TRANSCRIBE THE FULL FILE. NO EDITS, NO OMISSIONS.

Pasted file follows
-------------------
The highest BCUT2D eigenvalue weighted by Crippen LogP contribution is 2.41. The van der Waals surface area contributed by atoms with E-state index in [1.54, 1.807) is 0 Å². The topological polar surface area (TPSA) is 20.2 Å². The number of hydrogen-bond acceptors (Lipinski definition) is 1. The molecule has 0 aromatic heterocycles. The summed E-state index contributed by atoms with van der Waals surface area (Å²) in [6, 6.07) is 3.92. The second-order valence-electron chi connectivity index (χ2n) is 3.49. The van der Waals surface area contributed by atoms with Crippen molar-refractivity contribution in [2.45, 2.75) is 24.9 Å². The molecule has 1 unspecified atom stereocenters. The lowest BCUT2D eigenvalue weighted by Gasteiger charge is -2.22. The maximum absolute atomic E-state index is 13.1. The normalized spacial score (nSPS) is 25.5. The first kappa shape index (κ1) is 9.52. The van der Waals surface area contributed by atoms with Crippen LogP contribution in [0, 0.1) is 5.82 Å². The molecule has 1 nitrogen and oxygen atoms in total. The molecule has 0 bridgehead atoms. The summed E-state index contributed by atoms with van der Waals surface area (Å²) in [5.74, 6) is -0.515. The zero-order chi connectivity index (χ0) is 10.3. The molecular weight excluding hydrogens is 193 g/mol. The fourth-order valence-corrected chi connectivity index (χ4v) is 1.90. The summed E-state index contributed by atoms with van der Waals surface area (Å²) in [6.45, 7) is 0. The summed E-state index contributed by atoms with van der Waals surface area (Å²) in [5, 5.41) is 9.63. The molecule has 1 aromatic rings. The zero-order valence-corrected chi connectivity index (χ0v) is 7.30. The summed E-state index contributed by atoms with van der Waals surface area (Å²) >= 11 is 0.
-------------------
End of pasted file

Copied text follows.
The highest BCUT2D eigenvalue weighted by Crippen LogP contribution is 2.41. The van der Waals surface area contributed by atoms with E-state index in [1.54, 1.807) is 0 Å². The topological polar surface area (TPSA) is 20.2 Å². The number of hydrogen-bond acceptors (Lipinski definition) is 1. The molecule has 0 aromatic heterocycles. The summed E-state index contributed by atoms with van der Waals surface area (Å²) in [6, 6.07) is 3.92. The second-order valence-electron chi connectivity index (χ2n) is 3.49. The van der Waals surface area contributed by atoms with Crippen molar-refractivity contribution in [2.45, 2.75) is 24.9 Å². The molecule has 1 unspecified atom stereocenters. The lowest BCUT2D eigenvalue weighted by Gasteiger charge is -2.22. The maximum absolute atomic E-state index is 13.1. The normalized spacial score (nSPS) is 25.5. The first kappa shape index (κ1) is 9.52. The van der Waals surface area contributed by atoms with Crippen LogP contribution in [0, 0.1) is 5.82 Å². The molecule has 1 nitrogen and oxygen atoms in total. The molecule has 0 bridgehead atoms. The summed E-state index contributed by atoms with van der Waals surface area (Å²) in [5.74, 6) is -0.515. The zero-order chi connectivity index (χ0) is 10.3. The molecular weight excluding hydrogens is 193 g/mol. The fourth-order valence-corrected chi connectivity index (χ4v) is 1.90. The summed E-state index contributed by atoms with van der Waals surface area (Å²) in [6.45, 7) is 0. The summed E-state index contributed by atoms with van der Waals surface area (Å²) in [5, 5.41) is 9.63. The molecule has 1 aromatic rings. The zero-order valence-corrected chi connectivity index (χ0v) is 7.30. The summed E-state index contributed by atoms with van der Waals surface area (Å²) >= 11 is 0.